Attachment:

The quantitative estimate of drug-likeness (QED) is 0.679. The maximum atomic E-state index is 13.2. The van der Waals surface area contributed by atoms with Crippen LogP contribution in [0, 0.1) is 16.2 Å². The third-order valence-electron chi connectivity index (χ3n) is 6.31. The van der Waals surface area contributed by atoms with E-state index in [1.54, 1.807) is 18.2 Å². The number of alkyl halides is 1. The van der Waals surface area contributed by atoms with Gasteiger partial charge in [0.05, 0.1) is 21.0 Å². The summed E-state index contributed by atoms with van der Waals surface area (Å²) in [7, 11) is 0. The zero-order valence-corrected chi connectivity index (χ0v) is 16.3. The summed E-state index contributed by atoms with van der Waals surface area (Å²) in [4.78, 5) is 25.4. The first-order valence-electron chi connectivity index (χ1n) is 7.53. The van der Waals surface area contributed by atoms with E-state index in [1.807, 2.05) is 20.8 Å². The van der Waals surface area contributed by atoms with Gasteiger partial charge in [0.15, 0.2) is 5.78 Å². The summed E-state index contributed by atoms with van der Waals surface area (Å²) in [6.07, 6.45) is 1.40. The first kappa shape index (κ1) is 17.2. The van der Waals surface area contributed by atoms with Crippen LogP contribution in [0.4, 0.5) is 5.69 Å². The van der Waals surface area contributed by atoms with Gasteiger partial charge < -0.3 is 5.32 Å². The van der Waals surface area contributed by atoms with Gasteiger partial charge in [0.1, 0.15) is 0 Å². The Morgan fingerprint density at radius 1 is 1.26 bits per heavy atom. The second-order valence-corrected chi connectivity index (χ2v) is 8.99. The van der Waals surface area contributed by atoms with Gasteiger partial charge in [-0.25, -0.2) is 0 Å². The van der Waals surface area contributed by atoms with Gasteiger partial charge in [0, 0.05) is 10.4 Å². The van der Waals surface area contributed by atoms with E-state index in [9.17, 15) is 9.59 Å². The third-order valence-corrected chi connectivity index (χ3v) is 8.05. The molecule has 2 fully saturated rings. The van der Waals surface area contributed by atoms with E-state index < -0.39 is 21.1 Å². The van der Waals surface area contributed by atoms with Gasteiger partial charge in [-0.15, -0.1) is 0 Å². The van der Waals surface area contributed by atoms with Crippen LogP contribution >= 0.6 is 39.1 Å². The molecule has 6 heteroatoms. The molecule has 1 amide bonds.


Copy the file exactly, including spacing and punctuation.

The quantitative estimate of drug-likeness (QED) is 0.679. The maximum atomic E-state index is 13.2. The van der Waals surface area contributed by atoms with Crippen LogP contribution in [0, 0.1) is 16.2 Å². The third-order valence-electron chi connectivity index (χ3n) is 6.31. The van der Waals surface area contributed by atoms with E-state index in [1.54, 1.807) is 18.2 Å². The number of alkyl halides is 1. The van der Waals surface area contributed by atoms with Gasteiger partial charge in [0.05, 0.1) is 21.0 Å². The summed E-state index contributed by atoms with van der Waals surface area (Å²) in [7, 11) is 0. The zero-order valence-corrected chi connectivity index (χ0v) is 16.3. The summed E-state index contributed by atoms with van der Waals surface area (Å²) in [4.78, 5) is 25.4. The first-order valence-electron chi connectivity index (χ1n) is 7.53. The van der Waals surface area contributed by atoms with E-state index in [1.807, 2.05) is 20.8 Å². The van der Waals surface area contributed by atoms with Gasteiger partial charge in [0.15, 0.2) is 5.78 Å². The summed E-state index contributed by atoms with van der Waals surface area (Å²) in [6.07, 6.45) is 1.40. The first kappa shape index (κ1) is 17.2. The van der Waals surface area contributed by atoms with Crippen LogP contribution in [0.4, 0.5) is 5.69 Å². The van der Waals surface area contributed by atoms with Gasteiger partial charge < -0.3 is 5.32 Å². The van der Waals surface area contributed by atoms with Gasteiger partial charge in [0.1, 0.15) is 0 Å². The Morgan fingerprint density at radius 1 is 1.26 bits per heavy atom. The second-order valence-corrected chi connectivity index (χ2v) is 8.99. The van der Waals surface area contributed by atoms with Gasteiger partial charge in [-0.25, -0.2) is 0 Å². The van der Waals surface area contributed by atoms with Gasteiger partial charge in [0, 0.05) is 10.4 Å². The van der Waals surface area contributed by atoms with E-state index in [9.17, 15) is 9.59 Å². The third-order valence-corrected chi connectivity index (χ3v) is 8.05. The molecule has 2 fully saturated rings. The van der Waals surface area contributed by atoms with E-state index < -0.39 is 21.1 Å². The van der Waals surface area contributed by atoms with Gasteiger partial charge in [-0.15, -0.1) is 0 Å². The van der Waals surface area contributed by atoms with Crippen LogP contribution >= 0.6 is 39.1 Å². The molecule has 6 heteroatoms. The molecule has 1 amide bonds.